The Sphagnum yearlist begins…

In my last blog, I mentioned that I might try and find all of the UK Sphagnum species in a year; partly for fun, and partly as an incentive to learn more about the identification and ecology of this fascinating genus of mosses. Well I’ve decided that it’s a good idea (especially as I’m based in the Scottish highlands until September!), and so last Sunday (13/01) I went on my first trip out looking exclusively for Sphagnums. The area I visited was in Abernethy Forest in the Cairngorms National Park. It was an area of open bog and woodland (and everything in between) in which over 20 species of Sphagnum had been previously recorded; that’s over half the British species! I was really pleased to find 17 species of Sphagnum that day. All but the commonest few were new to me this year, and 6 species I’d never seen before at all: S.affine, S.angustifolium, S.austinii, S.flexuosum, S.rubellum and S.russowii

Here are a few photos of some of the finds from that day:

S.austinii, a very distinctive species with densely-packed maggot-like branches that forms large (50cm tall) firm hummocks in bogs. It is quite scarce, and has a strongly Northern-biased UK distribution.

A gingery form of S.fallax, a very common and variable species. I found 2 more species in the ‘Sphagnum fallax complex’ on that day: S.angustifolium and S.flexuosum. I collected so many specimens of S.fallax types, that I unfortunately didn’t photograph the two rarer species! A sub-goal for this year is to photograph all of the UK Sphagnums, so I’ll have to find them both again at some point. It has recently been discovered that there are two more species of the S.fallax complex in the UK: S.brevifolium and S.isoviitae, so finding those will be even more of a challenge!
The beautiful Sphagnum rubellum, found several times during the day. This species was previously regarded as a subspecies of S.capillifolium.
A typical form of Sphagnum russowii, with a large liverwort growing through it that I didn’t notice in the field! I think it may be Anastrepta orcadensis.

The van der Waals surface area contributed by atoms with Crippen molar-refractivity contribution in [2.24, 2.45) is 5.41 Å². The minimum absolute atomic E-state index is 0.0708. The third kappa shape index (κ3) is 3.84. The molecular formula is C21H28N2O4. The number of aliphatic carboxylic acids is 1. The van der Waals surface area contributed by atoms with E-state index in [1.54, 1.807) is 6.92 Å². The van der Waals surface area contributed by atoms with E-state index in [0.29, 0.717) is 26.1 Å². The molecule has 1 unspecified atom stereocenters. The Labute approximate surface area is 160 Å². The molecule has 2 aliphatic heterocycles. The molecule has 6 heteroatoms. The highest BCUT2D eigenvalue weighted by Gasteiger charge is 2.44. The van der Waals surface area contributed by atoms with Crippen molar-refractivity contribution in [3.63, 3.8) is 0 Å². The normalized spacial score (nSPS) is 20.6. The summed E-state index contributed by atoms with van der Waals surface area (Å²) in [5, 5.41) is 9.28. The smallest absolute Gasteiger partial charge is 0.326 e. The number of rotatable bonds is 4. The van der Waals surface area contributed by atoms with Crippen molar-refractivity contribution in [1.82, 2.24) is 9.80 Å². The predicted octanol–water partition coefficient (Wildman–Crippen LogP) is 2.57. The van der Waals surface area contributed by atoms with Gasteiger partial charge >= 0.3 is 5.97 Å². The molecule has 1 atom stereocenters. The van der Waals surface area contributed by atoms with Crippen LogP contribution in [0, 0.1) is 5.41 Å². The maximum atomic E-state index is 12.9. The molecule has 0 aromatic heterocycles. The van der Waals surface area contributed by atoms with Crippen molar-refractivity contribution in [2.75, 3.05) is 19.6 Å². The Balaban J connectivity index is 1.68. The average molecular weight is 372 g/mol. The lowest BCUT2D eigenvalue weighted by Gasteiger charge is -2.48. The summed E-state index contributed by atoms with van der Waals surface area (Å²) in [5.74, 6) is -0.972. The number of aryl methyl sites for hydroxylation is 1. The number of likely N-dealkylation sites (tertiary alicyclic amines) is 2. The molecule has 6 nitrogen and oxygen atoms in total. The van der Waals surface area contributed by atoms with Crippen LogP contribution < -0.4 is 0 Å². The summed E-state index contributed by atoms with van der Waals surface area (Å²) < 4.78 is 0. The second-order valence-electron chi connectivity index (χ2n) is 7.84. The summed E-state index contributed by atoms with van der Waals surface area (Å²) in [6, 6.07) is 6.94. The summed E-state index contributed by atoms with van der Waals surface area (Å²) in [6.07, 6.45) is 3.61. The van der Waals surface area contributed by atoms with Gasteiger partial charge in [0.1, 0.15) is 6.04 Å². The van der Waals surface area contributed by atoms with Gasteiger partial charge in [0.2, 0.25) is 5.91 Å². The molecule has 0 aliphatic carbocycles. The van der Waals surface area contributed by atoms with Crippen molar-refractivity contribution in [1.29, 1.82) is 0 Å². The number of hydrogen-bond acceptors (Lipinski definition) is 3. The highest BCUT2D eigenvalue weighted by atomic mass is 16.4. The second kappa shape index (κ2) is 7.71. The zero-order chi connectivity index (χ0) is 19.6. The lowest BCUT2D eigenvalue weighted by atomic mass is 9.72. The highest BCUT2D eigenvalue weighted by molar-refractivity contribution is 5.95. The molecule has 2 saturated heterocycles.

The strangely spiky Sphagnum squarrosum, a common species found in nutrient-enriched sites.

The smallest Sphagnum in the UK; S.tenellum. Often growing low down at the bases of larger Sphagnums, I find its colour is usually distinctive from a distance. At the tip of its branches, it has divergent leaves that resemble an open birds beak (according to several authors, and I agree!).

I was slightly frustrated not to have photographed the rare Sphagnum affine, but I had the same issue with that as I did with S.angustifolium and S.flexuosum: it looks very similar in the field to a much commoner species (in this case S.papillosum), so I gathered several specimens for checking under high power microscopy, without photographing all of them. One specimen was indeed S.affine, but this need a cross-sectioned leaf at 200x magnification to confirm! Now I know its typical field appearance, I’ll be photographing any likely candidates before collecting a sample!

Overall, a good start to seeing and photographing Britain’s 40 (according to the latest literature) Sphagnum species. Looking forward, some of the rarer species may well involve walking out to some of the most remote flow country in the far North of Scotland, or climbing over some fairly large mountains. It’s going to be a fun challenge! 


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